FHA 203k Loan Program Slows Loan Approval Process for First-Time Home Buyer
Q: As a first-time home buyer, I read and read and read before deciding on the lender to do my 203k loan. (Yes, I read both of your books.)
I decided to work with one of what you call the “big box lenders” because I had two people at the bank that appeared to be working on my loan and they called me back quickly when I asked questions.
What I did not understand was that it would be sent to “processing” where other people would take over the work on my loan.
After I got all my initial bids completed, my loan went to “processing.” My initial approval was done on an estimated amount for the loan, but the actual bids came back $15,000 less than we had been estimating. Unfortunately, the good faith estimate was done on the high estimate. I immediately requested a good faith estimate on the actual loan amount.
Nearly a month later, I am still waiting to find out what my closing costs will be. I am also waiting for any “processing” to be done.
I call and email almost every day. I am told they are sorry and that they will work to do better. They say they are paying to expedite my appraisal. All I know is that I do not even have an estimate from the bank of when the loan might close.
(Very fortunately, the selling bank in this foreclosure gave me a closing date a ways out, and said they would move it earlier once everything was in place to close.)
Is there anything else I can do to push the mortgage bank to get their act together?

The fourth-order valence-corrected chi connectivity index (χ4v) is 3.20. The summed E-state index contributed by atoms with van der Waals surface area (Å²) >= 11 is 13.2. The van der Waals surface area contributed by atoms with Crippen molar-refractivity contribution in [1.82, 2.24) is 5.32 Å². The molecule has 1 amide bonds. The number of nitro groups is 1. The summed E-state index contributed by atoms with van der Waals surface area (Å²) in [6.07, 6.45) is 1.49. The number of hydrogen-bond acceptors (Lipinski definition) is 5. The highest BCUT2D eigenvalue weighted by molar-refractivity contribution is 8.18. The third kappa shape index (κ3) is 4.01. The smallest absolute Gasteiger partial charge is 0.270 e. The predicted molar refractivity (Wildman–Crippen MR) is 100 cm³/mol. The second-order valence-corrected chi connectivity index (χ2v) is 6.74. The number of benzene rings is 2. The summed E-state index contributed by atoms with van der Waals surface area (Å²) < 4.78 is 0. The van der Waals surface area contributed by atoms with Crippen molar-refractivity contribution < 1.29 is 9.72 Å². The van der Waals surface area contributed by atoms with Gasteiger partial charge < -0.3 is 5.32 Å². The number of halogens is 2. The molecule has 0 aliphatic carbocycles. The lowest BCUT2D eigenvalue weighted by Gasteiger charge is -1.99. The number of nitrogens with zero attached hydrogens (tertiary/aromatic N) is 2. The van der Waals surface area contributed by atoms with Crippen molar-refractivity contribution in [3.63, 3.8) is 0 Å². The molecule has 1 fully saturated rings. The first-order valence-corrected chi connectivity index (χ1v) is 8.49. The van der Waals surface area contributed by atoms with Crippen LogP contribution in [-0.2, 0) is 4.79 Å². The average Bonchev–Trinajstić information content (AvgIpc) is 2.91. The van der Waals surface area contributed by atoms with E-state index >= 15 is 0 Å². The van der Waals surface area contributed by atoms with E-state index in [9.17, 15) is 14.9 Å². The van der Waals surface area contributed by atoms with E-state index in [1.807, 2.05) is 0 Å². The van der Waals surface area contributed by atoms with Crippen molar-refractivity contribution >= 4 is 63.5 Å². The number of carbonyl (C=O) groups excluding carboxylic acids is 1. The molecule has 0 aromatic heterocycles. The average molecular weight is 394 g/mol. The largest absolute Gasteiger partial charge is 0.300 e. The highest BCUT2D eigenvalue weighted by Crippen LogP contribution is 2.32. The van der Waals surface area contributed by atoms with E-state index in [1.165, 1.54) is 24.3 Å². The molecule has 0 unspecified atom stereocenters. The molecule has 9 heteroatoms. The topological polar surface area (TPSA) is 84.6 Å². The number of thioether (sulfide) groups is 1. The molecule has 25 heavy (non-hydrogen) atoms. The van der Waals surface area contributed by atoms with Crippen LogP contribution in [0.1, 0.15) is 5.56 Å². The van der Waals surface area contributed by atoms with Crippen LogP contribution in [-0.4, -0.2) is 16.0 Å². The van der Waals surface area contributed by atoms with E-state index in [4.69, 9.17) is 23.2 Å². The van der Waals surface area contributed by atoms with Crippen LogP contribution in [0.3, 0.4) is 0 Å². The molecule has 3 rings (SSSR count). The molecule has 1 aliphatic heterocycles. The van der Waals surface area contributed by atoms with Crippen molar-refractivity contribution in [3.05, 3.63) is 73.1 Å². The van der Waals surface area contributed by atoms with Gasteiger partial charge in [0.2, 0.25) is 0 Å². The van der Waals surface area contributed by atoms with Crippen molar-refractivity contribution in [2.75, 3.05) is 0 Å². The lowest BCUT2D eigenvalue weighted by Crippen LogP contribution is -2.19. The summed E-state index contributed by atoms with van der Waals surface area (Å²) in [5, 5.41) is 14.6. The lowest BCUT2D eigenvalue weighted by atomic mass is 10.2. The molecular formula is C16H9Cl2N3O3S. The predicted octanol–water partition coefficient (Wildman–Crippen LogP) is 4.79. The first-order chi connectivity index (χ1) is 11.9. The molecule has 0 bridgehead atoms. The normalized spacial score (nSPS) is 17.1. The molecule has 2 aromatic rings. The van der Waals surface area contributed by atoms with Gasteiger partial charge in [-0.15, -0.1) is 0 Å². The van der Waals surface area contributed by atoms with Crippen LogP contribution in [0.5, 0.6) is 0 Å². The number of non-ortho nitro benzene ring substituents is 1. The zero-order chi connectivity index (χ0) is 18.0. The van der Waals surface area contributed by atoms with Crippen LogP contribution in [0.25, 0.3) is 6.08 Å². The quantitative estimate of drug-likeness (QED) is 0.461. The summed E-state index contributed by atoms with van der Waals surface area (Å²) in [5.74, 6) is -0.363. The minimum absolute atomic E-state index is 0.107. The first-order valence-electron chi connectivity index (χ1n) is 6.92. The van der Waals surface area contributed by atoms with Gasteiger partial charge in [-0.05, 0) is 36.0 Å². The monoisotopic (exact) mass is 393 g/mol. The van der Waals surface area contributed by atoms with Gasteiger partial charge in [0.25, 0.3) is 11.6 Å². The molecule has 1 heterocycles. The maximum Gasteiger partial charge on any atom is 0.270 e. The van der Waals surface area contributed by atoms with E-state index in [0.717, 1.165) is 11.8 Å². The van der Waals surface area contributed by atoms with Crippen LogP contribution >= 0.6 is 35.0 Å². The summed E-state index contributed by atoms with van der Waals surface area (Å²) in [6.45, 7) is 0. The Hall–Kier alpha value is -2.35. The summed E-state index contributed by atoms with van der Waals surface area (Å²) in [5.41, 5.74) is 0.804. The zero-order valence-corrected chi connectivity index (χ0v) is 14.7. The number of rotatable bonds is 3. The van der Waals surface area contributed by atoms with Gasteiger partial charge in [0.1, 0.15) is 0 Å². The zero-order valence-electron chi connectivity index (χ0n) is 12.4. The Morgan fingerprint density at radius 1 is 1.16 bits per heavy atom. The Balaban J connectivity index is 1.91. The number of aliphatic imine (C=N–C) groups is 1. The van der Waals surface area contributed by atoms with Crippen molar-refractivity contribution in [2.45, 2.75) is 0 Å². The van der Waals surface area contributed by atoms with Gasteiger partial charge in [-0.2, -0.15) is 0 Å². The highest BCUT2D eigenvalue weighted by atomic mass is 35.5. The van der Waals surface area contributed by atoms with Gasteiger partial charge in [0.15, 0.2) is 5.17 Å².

A: Wow. You’d think that a bank that had a real live customer would be working double-time to make sure the loan closes. And, maybe they are.
FHA loans typically require more paperwork than regular loans. And, 203k loans are just about the most complicated FHA loans you can get. Everything has to be verified. That’s why they take longer to complete. What probably happened is when you changed your numbers, everything in the loan package had to be changed, so your loan may have gone back to the bottom of the pile.
Can you speak to a supervisor? What about the boss’ boss? Can you contact the executive office of the bank’s headquarters and ask for help from the VP of operations? It’s possible that a quick word from the executive suite and your loan will suddenly move to the top of the pile. At least, you won’t blow your rate lock.
The best thing you can do is call every day or every other day and make sure the loan officer has what he or she needs to correctly process the loan. If nothing else, just seeing your phone number on the caller ID on a very regular basis should be enough to get your loan papers revised and get you through to the closing table.
As the housing boom rose, banks hired thousands of people to help with loan processing, but as the boom went to bust, those same banks shed thousands of jobs. As interest rates have dropped, banks have found themselves caught short handed and unable to work through the paper load of all the files that have come in for refinancings and purchases.
You should know that it is normal for a person to complete quite a bit of paper work only to find out that the documentation has been sent to a black hole at the bank for further review. In that black hole, the lender comes back with requests for additional documentation. At times, the requests are repeated until the lender is satisfied that the paperwork complies with all of the loan guidelines that the bank has and has to abide by. If your loan gets to that point, the lender should give you a letter telling you that your loan is approved and that you can proceed to buy the home.
Make sure you read any of the fine print on that approval letter. It’s better for you to find out that there are additional requirements for you upfront than find out at the closing or even later on that your lender will require you to do something or require you not to do something in order to get the money to complete the work on the home you are buying.